An intense heartbeat, flushed cheeks, sweaty palms, and a baffling feeling in between happiness and confusion are often indicators of falling in love. It is inexplicable, we say. But, is love really?

Prof. Buenaventura Dargantes, a socio-ecology professor at VSU, argued that a human’s feelings and behavior such as the propensity for attracting potential mates, or being attracted towards a certain person, are driven by our nature to perpetuate our species.

In his lecture, Ecological basis of love, Prof. Dargantes said that there have been evolutionary arguments to human behavior. Quoting physiological studies, Prof. Dargantes said the feeling of being in love is caused by chemicals in the brain stimulated by a person. This causes one to develop a habit for that particular person we often label as “the one.”

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“The grouping of some of the behavior involved in love must be explained in terms of evolutionary consequences,” said Prof. Dargantes quoting American psychologist Burrhus Frederick Skinner.

Prof. Dargantes referred to the concepts Linkage Disequilibrium and Natural Selection to explain those feelings that society labels as Love.

English naturalist and geologist Charles Darwin had said natural selection favors the development of organs and devices for survival. In other words, our bodily mechanisms that guide behavior are our adaptations to our environment. Such feelings such as love and empathy, Prof. Dargantes explained, can be explained by our tendency to master the environment by perpetuating mankind.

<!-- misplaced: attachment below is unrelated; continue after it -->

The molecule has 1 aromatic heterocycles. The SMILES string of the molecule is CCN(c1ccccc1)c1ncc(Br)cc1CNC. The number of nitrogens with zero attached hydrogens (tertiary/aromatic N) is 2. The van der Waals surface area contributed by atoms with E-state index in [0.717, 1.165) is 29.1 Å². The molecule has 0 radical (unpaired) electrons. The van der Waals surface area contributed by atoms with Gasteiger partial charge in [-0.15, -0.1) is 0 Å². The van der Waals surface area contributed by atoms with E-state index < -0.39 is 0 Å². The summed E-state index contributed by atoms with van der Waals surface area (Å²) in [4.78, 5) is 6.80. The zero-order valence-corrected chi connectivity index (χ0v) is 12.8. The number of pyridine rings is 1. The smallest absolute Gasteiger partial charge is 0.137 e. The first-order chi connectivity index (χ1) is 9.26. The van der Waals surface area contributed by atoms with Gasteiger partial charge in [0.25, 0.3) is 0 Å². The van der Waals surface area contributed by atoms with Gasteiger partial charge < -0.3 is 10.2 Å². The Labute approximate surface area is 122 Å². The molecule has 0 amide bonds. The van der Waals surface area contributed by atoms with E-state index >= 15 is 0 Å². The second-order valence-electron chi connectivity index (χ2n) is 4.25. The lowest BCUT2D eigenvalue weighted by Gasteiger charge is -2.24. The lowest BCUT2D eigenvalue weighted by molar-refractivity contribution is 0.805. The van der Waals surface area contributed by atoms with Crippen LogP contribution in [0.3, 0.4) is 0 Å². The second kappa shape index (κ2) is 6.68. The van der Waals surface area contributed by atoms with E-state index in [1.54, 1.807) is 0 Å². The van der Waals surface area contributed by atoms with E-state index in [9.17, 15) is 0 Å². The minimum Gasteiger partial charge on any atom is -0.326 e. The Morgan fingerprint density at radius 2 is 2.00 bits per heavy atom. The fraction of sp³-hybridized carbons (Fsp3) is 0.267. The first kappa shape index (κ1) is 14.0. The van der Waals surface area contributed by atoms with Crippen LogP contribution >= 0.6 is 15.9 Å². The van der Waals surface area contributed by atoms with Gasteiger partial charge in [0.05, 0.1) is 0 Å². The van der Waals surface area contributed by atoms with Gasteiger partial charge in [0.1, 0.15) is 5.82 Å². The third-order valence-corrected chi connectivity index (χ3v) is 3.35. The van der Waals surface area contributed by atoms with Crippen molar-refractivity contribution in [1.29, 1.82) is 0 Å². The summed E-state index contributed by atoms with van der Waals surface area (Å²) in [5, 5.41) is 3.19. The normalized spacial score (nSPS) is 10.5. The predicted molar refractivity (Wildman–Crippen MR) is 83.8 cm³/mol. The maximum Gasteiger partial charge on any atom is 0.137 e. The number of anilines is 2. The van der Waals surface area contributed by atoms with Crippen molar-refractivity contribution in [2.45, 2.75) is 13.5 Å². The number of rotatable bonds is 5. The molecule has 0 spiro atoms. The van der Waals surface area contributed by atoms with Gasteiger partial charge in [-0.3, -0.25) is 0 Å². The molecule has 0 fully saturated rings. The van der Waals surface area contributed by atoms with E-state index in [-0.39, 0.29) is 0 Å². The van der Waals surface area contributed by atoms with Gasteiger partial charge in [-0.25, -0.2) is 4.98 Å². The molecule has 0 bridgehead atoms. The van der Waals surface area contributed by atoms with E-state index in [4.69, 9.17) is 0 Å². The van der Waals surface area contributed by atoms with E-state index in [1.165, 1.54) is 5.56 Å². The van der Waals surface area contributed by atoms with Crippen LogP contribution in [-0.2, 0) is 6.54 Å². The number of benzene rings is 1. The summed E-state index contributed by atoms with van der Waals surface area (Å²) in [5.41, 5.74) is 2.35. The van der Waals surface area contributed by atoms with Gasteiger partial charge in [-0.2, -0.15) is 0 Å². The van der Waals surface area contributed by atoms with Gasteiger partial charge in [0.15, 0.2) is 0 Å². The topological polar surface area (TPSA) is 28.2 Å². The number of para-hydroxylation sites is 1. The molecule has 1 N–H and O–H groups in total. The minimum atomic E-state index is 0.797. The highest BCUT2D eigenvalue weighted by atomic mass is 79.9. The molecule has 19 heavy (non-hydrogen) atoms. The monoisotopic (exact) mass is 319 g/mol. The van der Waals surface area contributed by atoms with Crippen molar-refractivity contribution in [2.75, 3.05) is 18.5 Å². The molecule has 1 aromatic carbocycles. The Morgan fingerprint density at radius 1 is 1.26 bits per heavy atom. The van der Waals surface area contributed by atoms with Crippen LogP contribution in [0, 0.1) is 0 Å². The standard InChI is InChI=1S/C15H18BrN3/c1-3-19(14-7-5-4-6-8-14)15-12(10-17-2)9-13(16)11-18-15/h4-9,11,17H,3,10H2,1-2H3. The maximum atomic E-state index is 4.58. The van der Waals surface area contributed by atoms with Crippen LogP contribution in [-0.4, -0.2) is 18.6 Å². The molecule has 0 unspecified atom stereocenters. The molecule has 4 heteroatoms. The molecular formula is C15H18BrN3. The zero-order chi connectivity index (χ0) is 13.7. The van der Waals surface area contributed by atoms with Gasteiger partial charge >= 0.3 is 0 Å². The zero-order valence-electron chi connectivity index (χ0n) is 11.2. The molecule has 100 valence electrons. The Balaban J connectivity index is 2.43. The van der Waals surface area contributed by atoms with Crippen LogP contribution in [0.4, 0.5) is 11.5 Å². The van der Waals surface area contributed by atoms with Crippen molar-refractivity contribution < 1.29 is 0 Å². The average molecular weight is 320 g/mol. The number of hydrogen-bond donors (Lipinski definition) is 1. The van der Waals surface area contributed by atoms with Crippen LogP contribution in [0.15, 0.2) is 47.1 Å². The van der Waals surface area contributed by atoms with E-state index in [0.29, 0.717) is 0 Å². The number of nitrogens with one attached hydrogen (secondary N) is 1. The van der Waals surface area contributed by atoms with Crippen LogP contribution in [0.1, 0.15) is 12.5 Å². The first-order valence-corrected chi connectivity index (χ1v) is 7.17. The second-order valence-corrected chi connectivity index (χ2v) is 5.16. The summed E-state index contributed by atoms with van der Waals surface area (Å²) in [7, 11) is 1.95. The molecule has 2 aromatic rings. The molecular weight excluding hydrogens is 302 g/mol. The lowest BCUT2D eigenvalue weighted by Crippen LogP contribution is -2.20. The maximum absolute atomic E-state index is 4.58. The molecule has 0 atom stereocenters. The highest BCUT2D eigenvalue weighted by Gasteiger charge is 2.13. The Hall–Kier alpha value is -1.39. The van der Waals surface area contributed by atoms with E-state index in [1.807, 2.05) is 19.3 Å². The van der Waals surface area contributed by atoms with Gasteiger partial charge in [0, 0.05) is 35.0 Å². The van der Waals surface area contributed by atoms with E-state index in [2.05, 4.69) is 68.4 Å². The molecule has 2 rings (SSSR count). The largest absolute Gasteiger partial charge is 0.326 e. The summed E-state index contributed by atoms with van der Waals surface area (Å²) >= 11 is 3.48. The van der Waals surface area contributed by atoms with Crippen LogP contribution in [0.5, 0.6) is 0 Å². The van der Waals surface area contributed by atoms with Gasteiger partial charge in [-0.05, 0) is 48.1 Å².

Using the tenets of evolutionary psychology, Prof. Dargantes explained how society’s institutions such as marriage and family were formed.

“A monogamous marriage may have been instituted in the past because the availability of resources is uncertain across time and space,” said Prof. Dargantes.

There can be other schools of thought to explain love, marriage, and family, but the ecological basis for these should be understood, Prof. Dargantes said.

Sex Education

Discussions about sex education surfaced during the lecture’s open forum. Prof. Dargantes expressed favor for the inclusion of sex education in schools.

“Our propensity to engage in sexual activity is indeed a natural thing,” Prof. Dargantes said.

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Prof. Maria Aurora Teresita Tabada, Lead of VSU’s Gender and Development Team, shares the stand for the inclusion of sex education in schools. It is not so much on the practicality of it to the country’s situation, Prof. Tabada said, but primarily on helping our youth understand themselves and their tendencies. 

The lecture, sponsored by VSU's Institute of Strategic Research and Development Studies, was delivered to VSU students, February 15, at the ISRDS Lecture Hall.